2) Financial Stability prioritized: Those in favor of #openmichigan are worried about the economy of the nation. They care about keeping individuals working (thus financially stable - maybe even fed) and keeping small businesses in business. They fear a recession we can't crawl out of easily. Additionally, they're worried that the government might use this as a power grab and not restore everyone's rights fully when this does end.
The important thing to realize is that someone prioritizing one view doesn't mean they don't care about the other. Goodness, everyone must see that both are important! But maybe losing that job means not being able to feed and provide for your family for much longer, so s/he needs the economy to open for your family to be safe. Or maybe you know that your spouse gets sick easy, so your concern about their health outweighs your personal finances, so you lean towards extending lockdown for your family to be safe.
There are so many stats and issues and complaints going both ways, "proving" the other side is totally wrong. But both sides matter. That's why there's so much confusion and lack of unity. We see other countries and states taking extreme measures one way or the other, because both are important considerations.
I've seen so many people post the last few days about deleting friends over different views supporting one argument or the other. But do you know why they lean one way or the other? Have you seen their savings account, or their fear over losing friends/relatives? If you can't disagree with someone and still be friends with them, you're missing something.
My point is this: Please have grace with others and attempt to have intelligent conversations that remain civil. Please stop hating and belittling the other side's concerns, because they're also valid. Health and stability are both important. Please seek to understand that before you engage. Maybe consider not engaging. But please stop hating.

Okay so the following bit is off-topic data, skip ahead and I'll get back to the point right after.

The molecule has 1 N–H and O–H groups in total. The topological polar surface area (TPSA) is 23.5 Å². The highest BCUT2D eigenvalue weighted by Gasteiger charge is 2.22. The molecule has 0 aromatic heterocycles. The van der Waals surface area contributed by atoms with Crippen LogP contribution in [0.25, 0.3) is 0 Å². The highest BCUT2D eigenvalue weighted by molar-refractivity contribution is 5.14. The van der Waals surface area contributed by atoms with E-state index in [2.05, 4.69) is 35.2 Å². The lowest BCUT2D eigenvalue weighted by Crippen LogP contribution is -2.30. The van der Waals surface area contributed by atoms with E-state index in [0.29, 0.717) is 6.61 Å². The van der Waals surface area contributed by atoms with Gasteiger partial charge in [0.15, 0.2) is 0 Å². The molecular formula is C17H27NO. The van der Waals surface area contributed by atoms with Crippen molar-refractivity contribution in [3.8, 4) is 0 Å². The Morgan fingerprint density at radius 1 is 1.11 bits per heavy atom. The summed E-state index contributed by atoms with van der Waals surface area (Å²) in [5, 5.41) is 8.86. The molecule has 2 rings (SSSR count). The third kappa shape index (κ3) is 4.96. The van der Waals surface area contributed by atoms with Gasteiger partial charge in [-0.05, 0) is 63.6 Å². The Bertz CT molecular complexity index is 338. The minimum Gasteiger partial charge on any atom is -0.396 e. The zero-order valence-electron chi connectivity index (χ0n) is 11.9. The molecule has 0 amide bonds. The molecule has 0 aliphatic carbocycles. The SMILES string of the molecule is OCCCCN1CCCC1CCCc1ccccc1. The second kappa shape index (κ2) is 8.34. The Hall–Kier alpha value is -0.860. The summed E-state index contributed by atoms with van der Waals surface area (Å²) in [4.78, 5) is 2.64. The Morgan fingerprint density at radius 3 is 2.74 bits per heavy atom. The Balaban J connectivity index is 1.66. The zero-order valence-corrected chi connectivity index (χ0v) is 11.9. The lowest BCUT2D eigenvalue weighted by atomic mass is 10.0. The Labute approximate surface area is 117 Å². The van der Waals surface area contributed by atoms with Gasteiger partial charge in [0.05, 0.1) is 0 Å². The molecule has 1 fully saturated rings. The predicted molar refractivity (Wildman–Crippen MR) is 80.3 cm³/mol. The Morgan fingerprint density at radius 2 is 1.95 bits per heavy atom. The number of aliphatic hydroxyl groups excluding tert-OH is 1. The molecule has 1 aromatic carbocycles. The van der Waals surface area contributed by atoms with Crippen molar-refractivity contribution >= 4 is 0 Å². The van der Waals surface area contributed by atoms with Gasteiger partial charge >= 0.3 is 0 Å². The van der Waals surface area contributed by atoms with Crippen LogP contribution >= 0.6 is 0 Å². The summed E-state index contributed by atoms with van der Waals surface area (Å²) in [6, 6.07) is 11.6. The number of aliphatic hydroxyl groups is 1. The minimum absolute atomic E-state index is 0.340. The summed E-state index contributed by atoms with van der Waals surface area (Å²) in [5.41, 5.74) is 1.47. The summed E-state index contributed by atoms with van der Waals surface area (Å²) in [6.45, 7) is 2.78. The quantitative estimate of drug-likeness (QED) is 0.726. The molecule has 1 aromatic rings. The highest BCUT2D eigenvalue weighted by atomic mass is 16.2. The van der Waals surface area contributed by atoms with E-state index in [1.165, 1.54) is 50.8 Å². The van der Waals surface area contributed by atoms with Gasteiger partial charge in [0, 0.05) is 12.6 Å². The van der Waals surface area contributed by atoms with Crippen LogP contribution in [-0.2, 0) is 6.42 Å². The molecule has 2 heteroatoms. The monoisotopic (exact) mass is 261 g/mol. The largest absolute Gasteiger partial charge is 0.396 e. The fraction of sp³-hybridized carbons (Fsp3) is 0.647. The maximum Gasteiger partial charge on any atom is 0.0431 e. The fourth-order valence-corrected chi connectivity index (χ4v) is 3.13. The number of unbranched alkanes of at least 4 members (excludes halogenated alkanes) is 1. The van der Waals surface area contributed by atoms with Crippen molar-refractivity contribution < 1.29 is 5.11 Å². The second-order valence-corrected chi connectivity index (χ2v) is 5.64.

- If you must choose one over the other, are you doing it because you truly believe it is the most generous act of love?
- If you disagree with someone about which side gets priority, are you disagreeing in way that reflects the love that motivates you - and the love for the person across from you – and the love for those impacted by both sides of the equation?
I don’t know the answers to what we should do right now. I’m glad I’m not the one who has to decide. Meanwhile, we can contribute to the overall amount of wisdom, truth and grace in the world by “thinking with both hands” – hands filled with humility, love, and grace.
My next episode will explore this further. The more I thought about it, the more I realized that "thinking with one hand" has not only stunted our ability to pursue wisdom, it's been destroying relationships. We - the"new humanity" (Ephesians 2:15) placed in the world as ambassadors of Christ and His Kingdom, must do better. We must.